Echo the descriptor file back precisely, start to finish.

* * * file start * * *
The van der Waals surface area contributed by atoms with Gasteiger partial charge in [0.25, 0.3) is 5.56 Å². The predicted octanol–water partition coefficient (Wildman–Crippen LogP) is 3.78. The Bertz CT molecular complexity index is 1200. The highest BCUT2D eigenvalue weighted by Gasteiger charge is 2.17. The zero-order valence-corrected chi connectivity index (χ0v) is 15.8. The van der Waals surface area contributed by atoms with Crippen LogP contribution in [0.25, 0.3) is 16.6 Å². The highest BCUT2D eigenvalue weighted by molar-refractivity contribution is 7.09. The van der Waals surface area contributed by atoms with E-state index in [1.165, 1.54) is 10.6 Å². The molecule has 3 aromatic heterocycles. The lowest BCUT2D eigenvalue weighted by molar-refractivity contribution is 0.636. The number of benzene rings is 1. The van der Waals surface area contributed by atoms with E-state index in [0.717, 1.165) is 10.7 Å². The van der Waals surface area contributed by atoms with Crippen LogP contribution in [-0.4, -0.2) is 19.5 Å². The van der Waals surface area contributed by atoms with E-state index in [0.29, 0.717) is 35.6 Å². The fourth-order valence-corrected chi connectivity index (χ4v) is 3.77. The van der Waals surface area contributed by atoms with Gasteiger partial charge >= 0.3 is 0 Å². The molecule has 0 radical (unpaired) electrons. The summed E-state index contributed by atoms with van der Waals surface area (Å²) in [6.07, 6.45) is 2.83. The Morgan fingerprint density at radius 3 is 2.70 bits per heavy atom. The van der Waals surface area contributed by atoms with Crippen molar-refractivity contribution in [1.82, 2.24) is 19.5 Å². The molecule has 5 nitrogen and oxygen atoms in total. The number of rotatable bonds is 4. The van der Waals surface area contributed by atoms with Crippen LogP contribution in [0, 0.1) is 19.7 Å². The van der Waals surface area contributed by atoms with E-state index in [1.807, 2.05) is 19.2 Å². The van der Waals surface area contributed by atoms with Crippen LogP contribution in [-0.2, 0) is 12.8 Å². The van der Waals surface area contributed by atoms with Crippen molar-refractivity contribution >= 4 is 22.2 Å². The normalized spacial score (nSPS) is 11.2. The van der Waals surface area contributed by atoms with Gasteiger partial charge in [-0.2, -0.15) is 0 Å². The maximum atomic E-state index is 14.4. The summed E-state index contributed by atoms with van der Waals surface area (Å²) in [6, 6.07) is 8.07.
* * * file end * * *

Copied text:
The van der Waals surface area contributed by atoms with Gasteiger partial charge in [0.25, 0.3) is 5.56 Å². The predicted octanol–water partition coefficient (Wildman–Crippen LogP) is 3.78. The Bertz CT molecular complexity index is 1200. The highest BCUT2D eigenvalue weighted by Gasteiger charge is 2.17. The zero-order valence-corrected chi connectivity index (χ0v) is 15.8. The van der Waals surface area contributed by atoms with Crippen LogP contribution in [0.25, 0.3) is 16.6 Å². The highest BCUT2D eigenvalue weighted by molar-refractivity contribution is 7.09. The van der Waals surface area contributed by atoms with E-state index in [1.165, 1.54) is 10.6 Å². The molecule has 3 aromatic heterocycles. The lowest BCUT2D eigenvalue weighted by molar-refractivity contribution is 0.636. The number of benzene rings is 1. The van der Waals surface area contributed by atoms with E-state index in [0.717, 1.165) is 10.7 Å². The van der Waals surface area contributed by atoms with Crippen LogP contribution in [-0.4, -0.2) is 19.5 Å². The van der Waals surface area contributed by atoms with E-state index in [0.29, 0.717) is 35.6 Å². The fourth-order valence-corrected chi connectivity index (χ4v) is 3.77. The van der Waals surface area contributed by atoms with Gasteiger partial charge >= 0.3 is 0 Å². The molecule has 0 radical (unpaired) electrons. The summed E-state index contributed by atoms with van der Waals surface area (Å²) in [6.07, 6.45) is 2.83. The Morgan fingerprint density at radius 3 is 2.70 bits per heavy atom. The van der Waals surface area contributed by atoms with Crippen molar-refractivity contribution in [1.82, 2.24) is 19.5 Å². The molecule has 5 nitrogen and oxygen atoms in total. The number of rotatable bonds is 4. The van der Waals surface area contributed by atoms with Crippen LogP contribution in [0, 0.1) is 19.7 Å². The van der Waals surface area contributed by atoms with E-state index in [1.807, 2.05) is 19.2 Å². The van der Waals surface area contributed by atoms with Crippen LogP contribution in [-0.2, 0) is 12.8 Å². The van der Waals surface area contributed by atoms with Crippen molar-refractivity contribution >= 4 is 22.2 Å². The normalized spacial score (nSPS) is 11.2. The van der Waals surface area contributed by atoms with Gasteiger partial charge in [-0.2, -0.15) is 0 Å². The maximum atomic E-state index is 14.4. The summed E-state index contributed by atoms with van der Waals surface area (Å²) in [6, 6.07) is 8.07.